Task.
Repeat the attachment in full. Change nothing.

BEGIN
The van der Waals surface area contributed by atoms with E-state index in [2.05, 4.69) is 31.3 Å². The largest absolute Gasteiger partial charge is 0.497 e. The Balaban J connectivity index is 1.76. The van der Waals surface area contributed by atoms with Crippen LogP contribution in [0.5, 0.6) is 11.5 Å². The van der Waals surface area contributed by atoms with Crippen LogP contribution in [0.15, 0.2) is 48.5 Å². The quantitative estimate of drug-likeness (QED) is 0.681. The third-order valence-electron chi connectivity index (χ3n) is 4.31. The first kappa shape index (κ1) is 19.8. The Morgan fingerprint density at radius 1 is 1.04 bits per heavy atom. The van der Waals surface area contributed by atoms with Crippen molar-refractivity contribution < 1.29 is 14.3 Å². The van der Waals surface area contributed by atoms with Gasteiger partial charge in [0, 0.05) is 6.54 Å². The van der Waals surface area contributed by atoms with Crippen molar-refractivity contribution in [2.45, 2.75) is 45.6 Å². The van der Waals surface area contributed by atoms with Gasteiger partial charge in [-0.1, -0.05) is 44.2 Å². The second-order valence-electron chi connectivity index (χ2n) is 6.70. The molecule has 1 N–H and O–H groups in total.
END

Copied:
The van der Waals surface area contributed by atoms with E-state index in [2.05, 4.69) is 31.3 Å². The largest absolute Gasteiger partial charge is 0.497 e. The Balaban J connectivity index is 1.76. The van der Waals surface area contributed by atoms with Crippen LogP contribution in [0.5, 0.6) is 11.5 Å². The van der Waals surface area contributed by atoms with Crippen LogP contribution in [0.15, 0.2) is 48.5 Å². The quantitative estimate of drug-likeness (QED) is 0.681. The third-order valence-electron chi connectivity index (χ3n) is 4.31. The first kappa shape index (κ1) is 19.8. The Morgan fingerprint density at radius 1 is 1.04 bits per heavy atom. The van der Waals surface area contributed by atoms with Crippen molar-refractivity contribution < 1.29 is 14.3 Å². The van der Waals surface area contributed by atoms with Gasteiger partial charge in [0, 0.05) is 6.54 Å². The van der Waals surface area contributed by atoms with Crippen molar-refractivity contribution in [2.45, 2.75) is 45.6 Å². The van der Waals surface area contributed by atoms with Gasteiger partial charge in [-0.1, -0.05) is 44.2 Å². The second-order valence-electron chi connectivity index (χ2n) is 6.70. The molecule has 1 N–H and O–H groups in total.